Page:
It has been a long wait for sex workers in Queensland, and now it’s time to call ‘time’.
It’s been 120 years since the dastardly Criminal Code made huge chunks of sex worker activity in Queensland illegal; 30 years since the Fitzgerald Inquiry recommended removing the police as regulators of the sex industry; over 400 days since it was reported that “the possible decriminalisation of sex work was currently under discussion between the Attorney-General and the Police Minister”. Still waiting.
In Queensland, decriminalisation would finally bring closure to the surveillance of sex workers by police, permit sex workers to use basic safety strategies such as texting one another before and after a booking, let us work in co-ops or pairs, drive for one another, and many other basic work activities that most people in Queensland take for granted.
Decriminalisation of sex work won’t be the end of history, but it would be a start to sex work being fully recognised as work, in line with UNAIDS and Kirby Institute recommendations in 2012, confirmed in The Lancet in 2014.
The evidence is overwhelming. Yet, as noted by UNAIDS Executive Director and UN Under-Secretary-General Winnie Byanyima, “This is no longer about a need for evidence – it’s about leadership, political courage, and action”.
Last month, the Northern Territory parliament passed legislation to fully decriminalise sex work within that jurisdiction. The move removed criminal penalties, bringing sex workers into industrial relations, health, and human rights processes in a way that a criminal framework could never deliver.
The change was welcomed by UNAIDS and is described as bringing relief to sex workers who had previously been governed by criminal laws and police. SWOP NT thanked Attorney-General Natasha Fyles “for listening to us and hearing our issues and concerns”, and Scarlet Alliance noted that “the process of the Bill from development to its passing has been a demonstration of best practice collaboration and consultation by the NT Labor Government with sex workers [and] our organisations.”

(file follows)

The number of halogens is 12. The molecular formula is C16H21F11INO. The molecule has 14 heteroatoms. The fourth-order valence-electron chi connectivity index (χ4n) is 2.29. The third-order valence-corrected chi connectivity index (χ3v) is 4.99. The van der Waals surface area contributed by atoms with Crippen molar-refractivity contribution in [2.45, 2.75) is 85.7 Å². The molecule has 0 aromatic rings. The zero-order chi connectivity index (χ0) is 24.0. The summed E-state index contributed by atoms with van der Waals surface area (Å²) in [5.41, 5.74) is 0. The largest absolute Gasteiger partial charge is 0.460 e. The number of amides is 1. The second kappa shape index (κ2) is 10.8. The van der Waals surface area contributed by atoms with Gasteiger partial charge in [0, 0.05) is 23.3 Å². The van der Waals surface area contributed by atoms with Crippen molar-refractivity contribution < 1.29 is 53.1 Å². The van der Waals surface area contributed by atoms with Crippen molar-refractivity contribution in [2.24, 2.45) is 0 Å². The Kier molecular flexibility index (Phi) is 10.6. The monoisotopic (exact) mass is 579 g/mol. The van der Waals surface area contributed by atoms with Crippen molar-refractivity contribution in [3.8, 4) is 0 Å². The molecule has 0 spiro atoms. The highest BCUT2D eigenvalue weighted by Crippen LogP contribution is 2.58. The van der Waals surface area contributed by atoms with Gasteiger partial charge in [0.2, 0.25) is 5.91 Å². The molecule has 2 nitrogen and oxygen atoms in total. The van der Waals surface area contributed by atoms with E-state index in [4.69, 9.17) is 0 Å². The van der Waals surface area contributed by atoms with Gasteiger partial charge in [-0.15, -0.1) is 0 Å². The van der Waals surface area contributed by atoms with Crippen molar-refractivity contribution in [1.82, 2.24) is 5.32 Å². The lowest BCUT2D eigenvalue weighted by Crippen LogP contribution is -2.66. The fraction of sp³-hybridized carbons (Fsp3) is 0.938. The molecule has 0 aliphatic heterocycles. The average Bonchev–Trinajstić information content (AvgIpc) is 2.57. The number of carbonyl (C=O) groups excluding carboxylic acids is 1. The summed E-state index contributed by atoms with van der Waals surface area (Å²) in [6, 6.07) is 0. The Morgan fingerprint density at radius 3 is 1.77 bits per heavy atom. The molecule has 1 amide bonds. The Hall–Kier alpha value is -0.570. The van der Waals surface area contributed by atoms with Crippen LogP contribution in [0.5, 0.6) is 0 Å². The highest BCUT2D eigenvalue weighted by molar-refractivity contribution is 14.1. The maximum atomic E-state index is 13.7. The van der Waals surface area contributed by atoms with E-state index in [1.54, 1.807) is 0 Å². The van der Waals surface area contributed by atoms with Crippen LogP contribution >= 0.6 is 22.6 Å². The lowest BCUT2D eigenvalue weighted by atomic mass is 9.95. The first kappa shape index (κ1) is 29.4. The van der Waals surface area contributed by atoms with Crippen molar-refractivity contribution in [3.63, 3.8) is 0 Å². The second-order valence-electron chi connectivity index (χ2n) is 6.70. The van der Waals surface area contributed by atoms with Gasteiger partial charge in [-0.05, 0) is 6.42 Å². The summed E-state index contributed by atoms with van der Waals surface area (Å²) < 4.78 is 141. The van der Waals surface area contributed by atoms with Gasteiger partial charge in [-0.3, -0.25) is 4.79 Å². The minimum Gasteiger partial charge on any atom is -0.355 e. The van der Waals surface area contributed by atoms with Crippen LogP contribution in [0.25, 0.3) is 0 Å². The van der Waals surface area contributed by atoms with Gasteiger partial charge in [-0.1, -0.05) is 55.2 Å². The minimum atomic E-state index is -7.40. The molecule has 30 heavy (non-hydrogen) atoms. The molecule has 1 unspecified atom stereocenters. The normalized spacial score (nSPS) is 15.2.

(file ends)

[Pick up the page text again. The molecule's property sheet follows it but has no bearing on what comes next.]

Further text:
South Australia spent much of 2019 debating decriminalisation of sex work. The decriminalisation bill originated with Steph Key (Labor) was jointly sponsored by Tammy Franks (Greens) and Vickie Chapman (Attorney-General).
The debate lost sight of the evidence, with knee-jerk reinforcement of exceptional powers for police. The bill was eventually killed in the lower house before amendments.
It is not the last South Australia will see of the campaign for decriminalisation. Sex workers and their organisation, SIN, are committed to keeping up their demands to remove police wholesale from the industry. They are now focused on the next round of lobbying.
Victoria has announced a 2020 inquiry into sex work laws, with a view to developing a model of decriminalisation in that state. It’s something sex workers in Victoria have been calling for, and they are keeping a keen eye on the various political players within Victorian parliament.
Much of the success of the inquiry will depend on government willingness to work in collaboration with Vixen Collective, the Victorian sex worker organisation. It’s also going to be a test of Labor’s commitment to its own platform, which in May 2018 noted that human rights organisations recommend the decriminalisation of all forms of sex work.
In October 2019, police in Queensland tried and failed to increase their powers over sex workers. The government instead committed to a Law Reform Commission process.
Since that announcement, more than 30 sex workers have been arrested in the South East Queensland. In response, the community is holding a vigil this Tuesday 17 December, the International Day to End Violence Against Sex Workers.
It’s tough times for our community when we face the fear of prosecution on a daily basis, criminalisation of our most simple safety strategies, and a combative police force if we dare to report violence. Still, the campaign continues.
Stephanie, a Queensland sex worker from DecrimQLD, has this to say: “Sex workers are putting the government on notice. We will not stand by while policymakers leave sex workers with no choice but to put ourselves in danger to avoid arrest.”
The laws in Queensland have been around for a long time. Winnie Byanyima points out, and politicians should take note: “But, in a stroke of the pen we could reverse this.”
Right now, sex workers are in our busiest work period of the year, but all we really want is full decriminalisation. If these laws could hurry up and be delivered, perhaps we could all get back to doing what we do best: working, paying the bills, caring for family, even taking a day or two off.
The criminal landscape is a constant source of stress for sex workers. We are left without a safety net, and must choose between working safely or legally.
I don’t even believe in Christmas, but still would love it if decriminalisation was stuffed into my stocking on the day.
Lulu Holliday from DecrimQLD describes it best when she says, “The right to work safely should not be a gift from policymakers.” It should be a given.